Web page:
Safe Clear reduces wrecks

So says a study commissioned by the city.

Houston’s mandatory towing program has continued to reduce crashes on the city’s freeways, according to a city-commissioned study released Monday.

The study examined the effect of the Safe Clear program from 2005 through 2008. It found there were 120 fewer accidents per month, on average, compared to the baseline year of 2004. The program began in January 2005.


The new study could not discern if crashes declined because wreckers were no longer racing each other to a scene or because rubbernecking was reduced.

But the study did take into account other influences on the crash rate, such as rainy days, gas prices and the amount of traffic.

“It makes the program look exceptionally effective,” said Bob Stein, a Rice University professor who co-authored the study with Tim Lomax of the A&M Texas Transportation Institute. (Stein’s wife works for the White administration as a City Council agenda director.)

The study showed a correlation between Safe Clear response times and the number of monthly accidents. The faster towing trucks responded to a call, the fewer accidents on the freeway. For every minute decrease in response time, monthly collisions dropped by 80 on all Houston highways, Stein said.

I don’t have any trouble believing that SafeClear has been effective. Hell, just not seeing thirty-seven wreckers at every fender bender on the Loop makes it a win in my book. I have to ask, though, was there no one else available to do this study? Stein’s a fine political scientist, but his last traffic-related effort wasn’t so hot. I hope this one at least is a bit less controversial.

UPDATE: Here’s the Rice press release on the study, with charts. Thanks to Joe White for finding this.

And the answer is…more cameras (maybe)

Well, there is some logic to it.

The Houston Police Department is considering changes — possibly even expansion — to its red-light camera program after a city-commissioned study showed that crashes went up at intersections where the devices have been installed.

“What we’re concerned about is safety, safety, safety at these intersections,” said Executive Assistant Chief Timothy Oettmeier, whose command includes the camera system. “We want fewer injuries, we certainly don’t want any death, and we want a reduction in accidents.”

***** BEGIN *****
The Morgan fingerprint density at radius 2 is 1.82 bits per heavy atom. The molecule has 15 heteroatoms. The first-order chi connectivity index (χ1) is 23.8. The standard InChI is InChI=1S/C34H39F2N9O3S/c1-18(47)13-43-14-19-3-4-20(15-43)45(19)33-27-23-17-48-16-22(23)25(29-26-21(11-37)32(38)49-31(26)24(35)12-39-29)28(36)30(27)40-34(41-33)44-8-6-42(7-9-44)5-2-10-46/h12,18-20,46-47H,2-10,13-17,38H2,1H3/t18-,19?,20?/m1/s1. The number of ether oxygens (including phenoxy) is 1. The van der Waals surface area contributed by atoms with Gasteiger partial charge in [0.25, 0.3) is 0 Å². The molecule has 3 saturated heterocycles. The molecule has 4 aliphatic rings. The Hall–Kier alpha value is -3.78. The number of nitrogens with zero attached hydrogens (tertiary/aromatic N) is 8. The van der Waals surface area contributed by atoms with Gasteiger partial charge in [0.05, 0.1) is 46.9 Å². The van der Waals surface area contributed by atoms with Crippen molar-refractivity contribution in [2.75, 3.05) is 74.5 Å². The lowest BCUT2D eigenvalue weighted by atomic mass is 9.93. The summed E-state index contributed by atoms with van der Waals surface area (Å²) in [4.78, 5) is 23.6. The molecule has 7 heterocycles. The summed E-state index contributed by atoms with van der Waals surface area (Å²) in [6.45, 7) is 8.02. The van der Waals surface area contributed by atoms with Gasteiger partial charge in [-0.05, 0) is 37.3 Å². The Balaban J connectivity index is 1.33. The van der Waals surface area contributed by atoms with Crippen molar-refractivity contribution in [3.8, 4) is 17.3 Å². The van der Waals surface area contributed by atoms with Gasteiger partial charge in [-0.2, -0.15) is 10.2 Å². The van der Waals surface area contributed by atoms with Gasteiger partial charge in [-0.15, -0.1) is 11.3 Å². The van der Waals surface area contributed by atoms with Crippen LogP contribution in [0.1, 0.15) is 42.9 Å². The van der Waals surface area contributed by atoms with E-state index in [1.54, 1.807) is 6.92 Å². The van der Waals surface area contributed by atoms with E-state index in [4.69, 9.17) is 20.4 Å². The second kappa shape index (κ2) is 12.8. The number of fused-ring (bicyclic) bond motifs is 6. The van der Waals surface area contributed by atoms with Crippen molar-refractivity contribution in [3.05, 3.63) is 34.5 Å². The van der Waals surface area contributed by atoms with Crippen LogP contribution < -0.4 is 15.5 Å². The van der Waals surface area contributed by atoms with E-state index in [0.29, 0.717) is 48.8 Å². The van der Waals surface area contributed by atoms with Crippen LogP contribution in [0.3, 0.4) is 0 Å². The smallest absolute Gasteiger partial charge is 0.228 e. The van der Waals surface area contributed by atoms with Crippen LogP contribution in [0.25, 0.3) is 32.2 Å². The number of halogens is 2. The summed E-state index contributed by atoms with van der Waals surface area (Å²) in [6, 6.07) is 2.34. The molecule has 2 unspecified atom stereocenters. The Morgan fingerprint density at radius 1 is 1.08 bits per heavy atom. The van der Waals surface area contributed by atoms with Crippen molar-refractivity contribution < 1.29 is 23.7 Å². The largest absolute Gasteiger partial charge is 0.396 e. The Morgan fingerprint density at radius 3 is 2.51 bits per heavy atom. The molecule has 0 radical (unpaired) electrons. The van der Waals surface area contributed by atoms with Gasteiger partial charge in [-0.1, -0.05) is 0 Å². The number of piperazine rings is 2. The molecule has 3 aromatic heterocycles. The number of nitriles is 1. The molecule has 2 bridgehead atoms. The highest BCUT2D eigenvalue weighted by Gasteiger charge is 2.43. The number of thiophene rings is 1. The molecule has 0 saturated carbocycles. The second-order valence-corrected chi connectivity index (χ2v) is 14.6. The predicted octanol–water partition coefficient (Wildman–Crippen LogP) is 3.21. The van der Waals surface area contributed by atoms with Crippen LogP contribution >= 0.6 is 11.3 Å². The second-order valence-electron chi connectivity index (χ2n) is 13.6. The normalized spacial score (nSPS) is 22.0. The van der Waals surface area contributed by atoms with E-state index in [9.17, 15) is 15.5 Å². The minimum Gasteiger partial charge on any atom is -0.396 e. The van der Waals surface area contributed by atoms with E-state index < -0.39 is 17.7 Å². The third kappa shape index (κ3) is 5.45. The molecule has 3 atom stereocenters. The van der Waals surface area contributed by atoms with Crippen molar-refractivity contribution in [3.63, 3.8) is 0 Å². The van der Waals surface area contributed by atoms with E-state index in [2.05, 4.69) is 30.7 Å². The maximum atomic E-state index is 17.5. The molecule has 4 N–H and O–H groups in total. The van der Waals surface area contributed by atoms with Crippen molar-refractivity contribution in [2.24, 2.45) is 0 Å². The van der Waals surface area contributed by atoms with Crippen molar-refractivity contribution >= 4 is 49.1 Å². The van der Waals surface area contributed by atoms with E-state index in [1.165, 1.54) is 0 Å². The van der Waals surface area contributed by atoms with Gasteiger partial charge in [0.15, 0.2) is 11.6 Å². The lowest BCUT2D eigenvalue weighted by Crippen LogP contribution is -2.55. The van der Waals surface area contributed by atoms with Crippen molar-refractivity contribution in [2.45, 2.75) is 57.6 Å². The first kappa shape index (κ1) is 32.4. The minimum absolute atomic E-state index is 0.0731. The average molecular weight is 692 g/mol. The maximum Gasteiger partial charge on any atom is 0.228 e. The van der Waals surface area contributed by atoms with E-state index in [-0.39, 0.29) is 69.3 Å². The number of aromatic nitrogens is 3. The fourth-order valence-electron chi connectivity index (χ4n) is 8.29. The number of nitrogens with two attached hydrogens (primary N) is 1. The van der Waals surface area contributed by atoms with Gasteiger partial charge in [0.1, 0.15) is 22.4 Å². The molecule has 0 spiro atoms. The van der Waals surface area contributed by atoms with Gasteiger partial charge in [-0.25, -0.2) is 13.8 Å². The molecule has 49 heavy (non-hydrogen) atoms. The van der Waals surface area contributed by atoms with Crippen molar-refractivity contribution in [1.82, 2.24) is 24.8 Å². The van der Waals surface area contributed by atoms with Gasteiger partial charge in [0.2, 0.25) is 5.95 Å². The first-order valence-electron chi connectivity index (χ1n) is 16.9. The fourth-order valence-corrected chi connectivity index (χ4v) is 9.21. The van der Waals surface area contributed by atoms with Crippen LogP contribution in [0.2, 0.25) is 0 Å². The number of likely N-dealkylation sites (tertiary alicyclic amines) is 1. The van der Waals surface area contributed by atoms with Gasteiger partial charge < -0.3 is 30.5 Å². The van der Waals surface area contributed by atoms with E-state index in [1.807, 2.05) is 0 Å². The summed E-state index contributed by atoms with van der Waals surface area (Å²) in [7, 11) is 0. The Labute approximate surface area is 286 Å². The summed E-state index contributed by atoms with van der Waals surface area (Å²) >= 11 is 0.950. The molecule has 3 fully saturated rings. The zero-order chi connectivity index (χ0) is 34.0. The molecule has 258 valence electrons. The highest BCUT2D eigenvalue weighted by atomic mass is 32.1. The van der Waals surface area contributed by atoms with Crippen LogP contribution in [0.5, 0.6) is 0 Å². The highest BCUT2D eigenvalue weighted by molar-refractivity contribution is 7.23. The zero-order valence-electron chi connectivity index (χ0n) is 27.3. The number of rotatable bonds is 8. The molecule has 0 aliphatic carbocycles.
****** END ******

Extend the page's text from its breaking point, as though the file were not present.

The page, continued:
To meet those aims, the department will evaluate over the next few months whether existing cameras might be redeployed to intersections that continue to see a high volume of crashes and red-light running. They also could add to the 70 cameras now placed at 50 intersections around the city. The evaluation of the program and any options for updating it would be presented to City Council by June 30, Oettmeier said.

Critics said such options are not the best response to the controversial study, which the city released last month.

“If you’re putting more cameras at some intersections, what you’re going to do is make the intersections more dangerous,” said Paul Kubosh, an attorney who represents ticketed drivers in court and unsuccessfully sued to end the program. “That’s what’s going to be proven out by this.”

The report, authored by researchers at Rice University and Texas A&M University’s Texas Transportation Institute, showed crashes increased slightly at intersection approaches where cameras had been installed. The number of crashes, however, rose dramatically at unmonitored lanes of those same intersections, leading the study authors to conclude that the cameras had kept collisions lower than they would have been without the devices.